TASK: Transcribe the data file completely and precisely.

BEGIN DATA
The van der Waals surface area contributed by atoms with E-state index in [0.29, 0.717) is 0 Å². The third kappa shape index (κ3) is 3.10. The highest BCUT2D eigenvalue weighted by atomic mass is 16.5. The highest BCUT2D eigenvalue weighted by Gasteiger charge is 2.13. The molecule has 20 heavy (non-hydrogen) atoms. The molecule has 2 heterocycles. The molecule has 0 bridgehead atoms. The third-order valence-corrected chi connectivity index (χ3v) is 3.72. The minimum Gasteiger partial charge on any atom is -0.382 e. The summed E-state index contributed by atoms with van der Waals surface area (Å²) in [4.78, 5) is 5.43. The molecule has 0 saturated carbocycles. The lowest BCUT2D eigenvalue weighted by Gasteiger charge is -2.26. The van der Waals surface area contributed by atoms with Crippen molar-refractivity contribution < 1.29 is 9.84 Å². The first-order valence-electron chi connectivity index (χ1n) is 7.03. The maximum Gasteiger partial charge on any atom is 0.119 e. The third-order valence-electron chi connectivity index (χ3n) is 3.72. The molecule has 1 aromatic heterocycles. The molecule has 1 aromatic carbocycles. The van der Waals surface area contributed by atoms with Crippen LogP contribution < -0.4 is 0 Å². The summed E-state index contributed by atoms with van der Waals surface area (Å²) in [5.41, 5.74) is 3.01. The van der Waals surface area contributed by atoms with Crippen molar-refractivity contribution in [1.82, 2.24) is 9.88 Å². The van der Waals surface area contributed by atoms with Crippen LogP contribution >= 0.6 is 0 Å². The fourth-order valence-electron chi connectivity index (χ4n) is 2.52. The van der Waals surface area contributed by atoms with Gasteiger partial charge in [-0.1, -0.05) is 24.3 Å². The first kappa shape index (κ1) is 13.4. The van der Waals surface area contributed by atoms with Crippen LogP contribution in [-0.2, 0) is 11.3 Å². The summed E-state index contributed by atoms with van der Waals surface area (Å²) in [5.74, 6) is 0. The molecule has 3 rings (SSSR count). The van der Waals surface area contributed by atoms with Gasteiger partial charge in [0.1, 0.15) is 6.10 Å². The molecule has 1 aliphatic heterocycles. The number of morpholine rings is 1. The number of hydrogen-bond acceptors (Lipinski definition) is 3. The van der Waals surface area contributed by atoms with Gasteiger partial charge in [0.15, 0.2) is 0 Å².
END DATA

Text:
The van der Waals surface area contributed by atoms with E-state index in [0.29, 0.717) is 0 Å². The third kappa shape index (κ3) is 3.10. The highest BCUT2D eigenvalue weighted by atomic mass is 16.5. The highest BCUT2D eigenvalue weighted by Gasteiger charge is 2.13. The molecule has 20 heavy (non-hydrogen) atoms. The molecule has 2 heterocycles. The molecule has 0 bridgehead atoms. The third-order valence-corrected chi connectivity index (χ3v) is 3.72. The minimum Gasteiger partial charge on any atom is -0.382 e. The summed E-state index contributed by atoms with van der Waals surface area (Å²) in [4.78, 5) is 5.43. The molecule has 0 saturated carbocycles. The lowest BCUT2D eigenvalue weighted by Gasteiger charge is -2.26. The van der Waals surface area contributed by atoms with Crippen molar-refractivity contribution < 1.29 is 9.84 Å². The first-order valence-electron chi connectivity index (χ1n) is 7.03. The maximum Gasteiger partial charge on any atom is 0.119 e. The third-order valence-electron chi connectivity index (χ3n) is 3.72. The molecule has 1 aromatic heterocycles. The molecule has 1 aromatic carbocycles. The van der Waals surface area contributed by atoms with Crippen LogP contribution < -0.4 is 0 Å². The summed E-state index contributed by atoms with van der Waals surface area (Å²) in [5.41, 5.74) is 3.01. The van der Waals surface area contributed by atoms with Crippen molar-refractivity contribution in [1.82, 2.24) is 9.88 Å². The van der Waals surface area contributed by atoms with Crippen LogP contribution >= 0.6 is 0 Å². The fourth-order valence-electron chi connectivity index (χ4n) is 2.52. The van der Waals surface area contributed by atoms with Gasteiger partial charge in [-0.1, -0.05) is 24.3 Å². The first kappa shape index (κ1) is 13.4. The van der Waals surface area contributed by atoms with Crippen LogP contribution in [-0.2, 0) is 11.3 Å². The summed E-state index contributed by atoms with van der Waals surface area (Å²) in [5.74, 6) is 0. The molecule has 3 rings (SSSR count). The van der Waals surface area contributed by atoms with Gasteiger partial charge in [0.1, 0.15) is 6.10 Å². The molecule has 1 aliphatic heterocycles. The number of morpholine rings is 1. The number of hydrogen-bond acceptors (Lipinski definition) is 3. The van der Waals surface area contributed by atoms with Gasteiger partial charge in [0.15, 0.2) is 0 Å².